Introduction: Agile management and agile teams
Agile management can be understood as an umbrella term for methods, models and tools that improve the responsiveness and adaptability of systems. This focus on complexity capability does not replace the previous efficiency and performance thinking but describes additional necessary capabilities.
Many positive things are attributed to agile collaboration based on these principles: Task orientation to customer needs, fast learning curves, culture of trust, innovative power and much more. It is assumed that teams that get along well also perform better.
For example, personal sensitivities of team members are regularly queried in check-ins before the start of work meetings in order to identify disruptions in the ability to work.
Questions like „What was I happy about this morning?“ or „How am I feeling right now?“ are used to make tensions transparent and open up a trusting space.
Nevertheless, there will always be system-immanent areas of tension in companies due to scarce resources (time, qualification, money) or target dilemmas such as cost savings versus investment needs, which cannot be eliminated by agile organizational forms.
Conflicts in agile management
Conflicts in agile management have a special conflict dynamic because they are not resolved hierarchically. In addition, old hierarchical and new systems often exist in parallel, leading to increased uncertainty.
Traditionally, team members delegated conflict resolution to managers to solve problems vicariously. In agile management, product owners and scrum masters no longer accept escalations. At best, they moderate clarification. There is no longer a hierarchy that puts its foot down to make decisions.
Often, the authority and boundaries for enforcing technical task responsibility are not clearly defined in the role descriptions of the Product Owner or Scrum Master. As projects change, the roles of the role owners may also change. There is no clear assignment of power that is tied to individuals in the long term.
In this area of tension, it is a particular challenge to discuss technical goal conflicts appropriately and not to personalize them.
The retrospective – resolving conflicts in agile management
How can conflicts in this form of work organization be resolved without endangering the autonomy of the teams and nipping the possible potential of self-organization in the bud?
The focus here is on the role of the Scrum Master: she/he ensures that the work process runs smoothly, promotes and optimizes collaboration, and removes obstacles in and around the team.
A recurring ritual moderated by the Scrum Master to uncover obstacles and tensions in the collaboration is the retrospective. In this forum, all team members are encouraged to speak with courage and openness about uncomfortable issues in the collaboration process. „The basic principle of a retrospective can be described as follows: Regardless of what is identified as needing improvement, the basic attitude is that everyone did their best, taking into account timing, skills and competencies, available resources, and the situation.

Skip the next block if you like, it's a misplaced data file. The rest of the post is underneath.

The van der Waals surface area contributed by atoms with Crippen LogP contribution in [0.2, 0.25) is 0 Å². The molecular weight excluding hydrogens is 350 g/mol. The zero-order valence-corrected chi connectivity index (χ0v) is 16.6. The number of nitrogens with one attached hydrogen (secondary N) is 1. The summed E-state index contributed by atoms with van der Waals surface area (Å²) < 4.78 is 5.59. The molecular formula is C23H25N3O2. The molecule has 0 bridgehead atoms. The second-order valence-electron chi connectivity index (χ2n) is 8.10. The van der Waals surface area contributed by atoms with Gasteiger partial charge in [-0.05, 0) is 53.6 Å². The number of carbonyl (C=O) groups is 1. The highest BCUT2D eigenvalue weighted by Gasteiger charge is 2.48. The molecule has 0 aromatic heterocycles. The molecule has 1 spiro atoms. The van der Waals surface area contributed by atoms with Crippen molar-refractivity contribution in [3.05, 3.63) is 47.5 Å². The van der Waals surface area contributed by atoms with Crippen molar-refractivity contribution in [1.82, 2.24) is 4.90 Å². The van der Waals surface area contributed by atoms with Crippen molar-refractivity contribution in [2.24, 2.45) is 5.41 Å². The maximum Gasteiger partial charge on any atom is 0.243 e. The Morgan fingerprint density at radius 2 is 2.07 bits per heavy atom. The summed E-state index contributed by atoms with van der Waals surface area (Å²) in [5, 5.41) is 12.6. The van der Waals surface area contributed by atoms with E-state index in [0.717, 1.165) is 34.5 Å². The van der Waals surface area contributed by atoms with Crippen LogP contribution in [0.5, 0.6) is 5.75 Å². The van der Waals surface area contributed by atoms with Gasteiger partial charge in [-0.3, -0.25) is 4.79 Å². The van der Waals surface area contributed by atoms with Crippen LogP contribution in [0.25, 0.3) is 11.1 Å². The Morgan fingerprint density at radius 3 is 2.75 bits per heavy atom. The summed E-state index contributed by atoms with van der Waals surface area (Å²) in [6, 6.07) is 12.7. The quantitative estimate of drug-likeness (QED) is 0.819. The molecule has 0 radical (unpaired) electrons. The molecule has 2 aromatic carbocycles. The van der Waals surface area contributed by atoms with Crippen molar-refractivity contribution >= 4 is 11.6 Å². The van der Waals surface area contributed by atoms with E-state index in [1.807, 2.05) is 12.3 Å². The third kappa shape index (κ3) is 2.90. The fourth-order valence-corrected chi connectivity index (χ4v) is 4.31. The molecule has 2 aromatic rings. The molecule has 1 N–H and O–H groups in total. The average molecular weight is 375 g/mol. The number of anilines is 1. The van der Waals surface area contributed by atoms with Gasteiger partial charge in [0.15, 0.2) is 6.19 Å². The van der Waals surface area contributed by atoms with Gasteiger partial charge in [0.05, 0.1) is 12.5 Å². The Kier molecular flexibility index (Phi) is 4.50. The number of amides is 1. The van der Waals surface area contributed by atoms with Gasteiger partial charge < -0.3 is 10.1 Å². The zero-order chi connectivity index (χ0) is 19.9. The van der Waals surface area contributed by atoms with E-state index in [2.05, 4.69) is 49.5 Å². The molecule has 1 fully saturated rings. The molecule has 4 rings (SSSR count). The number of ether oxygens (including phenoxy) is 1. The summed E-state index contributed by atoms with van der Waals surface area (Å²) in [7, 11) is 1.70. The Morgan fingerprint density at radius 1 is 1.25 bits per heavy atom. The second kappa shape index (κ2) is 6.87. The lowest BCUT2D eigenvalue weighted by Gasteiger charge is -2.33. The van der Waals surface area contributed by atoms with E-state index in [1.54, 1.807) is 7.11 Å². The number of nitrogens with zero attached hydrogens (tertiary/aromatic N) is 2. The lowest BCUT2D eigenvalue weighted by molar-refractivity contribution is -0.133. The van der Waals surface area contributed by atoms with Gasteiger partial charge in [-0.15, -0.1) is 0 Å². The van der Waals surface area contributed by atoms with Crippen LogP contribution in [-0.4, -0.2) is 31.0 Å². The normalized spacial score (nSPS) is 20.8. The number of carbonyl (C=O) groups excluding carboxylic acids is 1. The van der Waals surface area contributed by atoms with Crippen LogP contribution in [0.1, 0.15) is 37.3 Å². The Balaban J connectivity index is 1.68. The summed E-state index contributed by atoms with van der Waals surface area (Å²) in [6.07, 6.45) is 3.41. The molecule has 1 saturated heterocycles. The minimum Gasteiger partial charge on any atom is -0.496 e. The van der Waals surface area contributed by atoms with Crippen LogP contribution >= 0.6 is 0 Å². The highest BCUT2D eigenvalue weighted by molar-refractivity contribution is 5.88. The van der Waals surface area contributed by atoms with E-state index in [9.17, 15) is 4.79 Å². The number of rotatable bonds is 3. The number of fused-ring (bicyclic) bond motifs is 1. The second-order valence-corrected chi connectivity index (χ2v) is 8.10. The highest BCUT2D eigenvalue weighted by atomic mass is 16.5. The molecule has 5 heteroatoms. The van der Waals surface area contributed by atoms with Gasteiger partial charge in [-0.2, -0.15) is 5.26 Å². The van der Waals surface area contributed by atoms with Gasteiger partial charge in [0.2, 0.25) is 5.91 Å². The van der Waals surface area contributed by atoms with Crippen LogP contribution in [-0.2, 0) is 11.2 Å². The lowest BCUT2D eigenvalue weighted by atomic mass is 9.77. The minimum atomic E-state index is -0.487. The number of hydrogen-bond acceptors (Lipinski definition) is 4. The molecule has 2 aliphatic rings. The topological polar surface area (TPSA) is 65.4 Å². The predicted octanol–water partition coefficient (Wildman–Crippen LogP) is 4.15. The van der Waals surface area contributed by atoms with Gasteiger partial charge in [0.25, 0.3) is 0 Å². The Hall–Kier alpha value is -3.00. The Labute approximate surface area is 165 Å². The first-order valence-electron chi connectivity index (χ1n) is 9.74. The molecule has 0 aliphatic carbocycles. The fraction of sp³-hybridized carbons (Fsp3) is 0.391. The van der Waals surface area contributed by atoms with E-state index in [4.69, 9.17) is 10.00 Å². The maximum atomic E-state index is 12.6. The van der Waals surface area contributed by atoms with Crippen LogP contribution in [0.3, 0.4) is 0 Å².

The goal is to highlight the positive aspects of the team and constantly look for opportunities to improve. By default, a retrospective is conducted along the following questions:
– What did we do so well that we need to talk about it so we don’t forget?
– What did we learn?
– What do we need to do differently in the future?
– What have we not yet understood?
In the context of retrospectives, (team) mediation could be a low-threshold internal conflict management offering for the Scrum Master(s).
Intrapersonal conflicts could be clarified in this way, structural conflicts of agile management could be uncovered and repetitive conflict patterns could be identified.
A learning process in the team, between teams and in the company would be triggered in a method-based manner.
In particular, the following mediation principles seem to me to be suitable for addressing current difficulties in retrospectives from the role of the Scrum Master clearly, from different perspectives and in a solution-oriented manner:
– Perspective of humanistic psychology: people basically do not want to harm other people, they act on their own responsibility and have freedom of choice. Respect and appreciation leads to felt recognition and acceptance and thus strengthens the personality of the other person(s).
– Categorization of the type of conflict for systematic clarification: Is it a role and/or resource conflict? Is it a personality and/or relationship conflict, a communication and/or structural conflict, etc.?
– In clarifying the conflict in conversation with the parties, the basic attitude of mediation:
– An orientation to the phase sequence in the clarification meeting:
Be patient and bring expertise to the team to introduce agile management tools.
Use the thought models of humanistic psychology, e.g. of Viktor Frankl, Martin Buber or Marshal Rosenberg, as a guide for your employees.
Stay realistic, however, because the rules of growth capitalism and short-term profitability usually remain the defining paradigms in corporate leadership.
Therefore, pay special attention to cold conflict when using agile settings: Cynicism or passive resistance to agile management tools can hinder professional agreements.
Train scrum masters and managers as mediators. This will better identify areas of tension and bring up the resulting conflicts in a structured way. He (or she) will find ways in agile collaboration to make interpersonal disputes in everyday work understandable for the conflicting parties. She/he will be able to critically reflect on agile work forms and thus be at peace with herself/himself.
Sebastian Schmidt – Senior Consultant